In 1994, Richard Hollis wrote:
‘Cassandre’s “Étoile du Nord” railway poster has become a paradigm of the Good Design to which we all aspire. But do we ever really look at this poster? If designing is about deciding, and good design about good decisions, then critical history can illuminate its exemplary character: the concentrated intelligence in its expression of the north star in word and image; in its mathematical structure; in its use of colour and the construction of its lettering. It is also a work of its time: demonstrably pre-photographic in its cubistic technique, its tonal gradation achieved by splatter and its colour by selected, not process colours.’
Richard Hollis, ‘Have you ever really looked at this poster?’
Eye magazine, vol. 4, no. 13, 1994
The ‘Étoile du Nord’ poster (shown above in a postcard version) is an opportunity to really look at the work of A. M. Cassandre (Adolphe Jean-Marie Mouron, 1901–1968), as Hollis encourages us to do. Cassandre’s work repays close study because of its great design intelligence. Really looking at the artefacts themselves, whenever possible, is also important because they demonstrate just how thoroughly Cassandre’s work unifies concept and technical execution. The results have a powerful visual, physical, and imaginative presence.
(Upper) ‘Étoile du Nord’, postcard, no date, published by Hachard et Cie (Paris), printed by L. Danel (Lille), gravure in 6 colours. (Lower) Nord magazine, 1930 (May) and 1931 (July), published under the patronage of the Compagnie du Chemin de Fer du Nord, printed by L. Danel (Lille), offset lithography in 2 colours.
Étoile du Nord
This postcard is based on a 1927 poster of the same design. The reverse gives details of the luxury high-speed ‘Étoile du Nord’ Pullman service between Paris, Brussels, and Amsterdam. The postcard was printed by L. Danel, which also produced the original poster; it is a good quality rendition of a poster that now sells for tens of thousands of pounds.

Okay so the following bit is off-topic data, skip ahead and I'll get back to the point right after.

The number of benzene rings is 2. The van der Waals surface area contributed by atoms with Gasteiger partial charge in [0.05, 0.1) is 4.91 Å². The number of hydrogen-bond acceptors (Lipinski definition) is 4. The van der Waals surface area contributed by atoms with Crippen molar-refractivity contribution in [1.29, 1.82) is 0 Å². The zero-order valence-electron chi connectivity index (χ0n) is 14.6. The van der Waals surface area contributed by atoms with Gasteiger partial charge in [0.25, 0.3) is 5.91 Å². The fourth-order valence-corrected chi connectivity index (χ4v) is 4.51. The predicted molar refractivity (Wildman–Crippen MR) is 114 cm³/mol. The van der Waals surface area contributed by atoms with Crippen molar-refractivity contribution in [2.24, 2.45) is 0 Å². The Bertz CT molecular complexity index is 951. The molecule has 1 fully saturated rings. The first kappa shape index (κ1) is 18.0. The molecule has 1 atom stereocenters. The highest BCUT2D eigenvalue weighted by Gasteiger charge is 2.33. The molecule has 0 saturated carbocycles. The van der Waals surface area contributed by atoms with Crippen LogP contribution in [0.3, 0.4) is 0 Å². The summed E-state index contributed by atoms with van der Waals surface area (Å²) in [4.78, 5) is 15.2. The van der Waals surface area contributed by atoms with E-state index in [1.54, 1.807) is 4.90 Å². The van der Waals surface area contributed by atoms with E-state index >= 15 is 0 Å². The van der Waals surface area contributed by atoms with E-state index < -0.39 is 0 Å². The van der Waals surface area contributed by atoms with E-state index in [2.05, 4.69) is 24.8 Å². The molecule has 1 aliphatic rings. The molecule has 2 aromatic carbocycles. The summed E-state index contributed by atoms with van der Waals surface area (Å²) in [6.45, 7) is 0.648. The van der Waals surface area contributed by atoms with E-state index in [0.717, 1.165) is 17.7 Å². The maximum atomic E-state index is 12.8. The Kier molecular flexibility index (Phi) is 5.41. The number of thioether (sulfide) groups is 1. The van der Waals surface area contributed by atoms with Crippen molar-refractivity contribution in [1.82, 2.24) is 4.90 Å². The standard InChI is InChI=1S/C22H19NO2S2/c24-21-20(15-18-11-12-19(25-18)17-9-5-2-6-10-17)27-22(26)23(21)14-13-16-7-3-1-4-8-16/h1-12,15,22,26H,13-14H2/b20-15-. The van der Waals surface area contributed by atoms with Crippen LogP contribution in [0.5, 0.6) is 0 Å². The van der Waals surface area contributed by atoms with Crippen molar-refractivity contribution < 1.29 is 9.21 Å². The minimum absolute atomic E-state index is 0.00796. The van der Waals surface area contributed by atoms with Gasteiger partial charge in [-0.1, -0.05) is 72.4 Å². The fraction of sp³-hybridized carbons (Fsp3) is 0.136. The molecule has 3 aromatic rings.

Nord magazine was issued monthly by the Compagnie du Chemin de Fer du Nord and distributed in the first class compartments of its trains. The cover design, created in 1927 and signed ‘A. Mouron-Cassandre’, was used for many years. Each issue was printed in black and a variable second colour, including yellow, orange, light green, light blue, pink, lavender, grey, and buff.
Press advertisements by Cassandre sometimes featured inside the magazine. The example shown here, for ‘Dr. Charpy’ health and beauty products, was based on a 1930 poster of the same design. The image makes reference to a study of human facial proportions by the French artist Jean Cousin the younger, illustrated in his book Livre de pourtraicture (c. 1595).
(Upper) Acier, 1936, published by the Office Technique pour l’Utilisation de l’Acier, printed by E. Desfossés-Néogravure (Paris), gravure in 3 colours, overprinted by letterpress in 1 colour. (Lower) ‘Triplex’, postcard, no date, published by Alliance Graphique Loupot-Cassandre (Paris), offset lithography in 3 colours.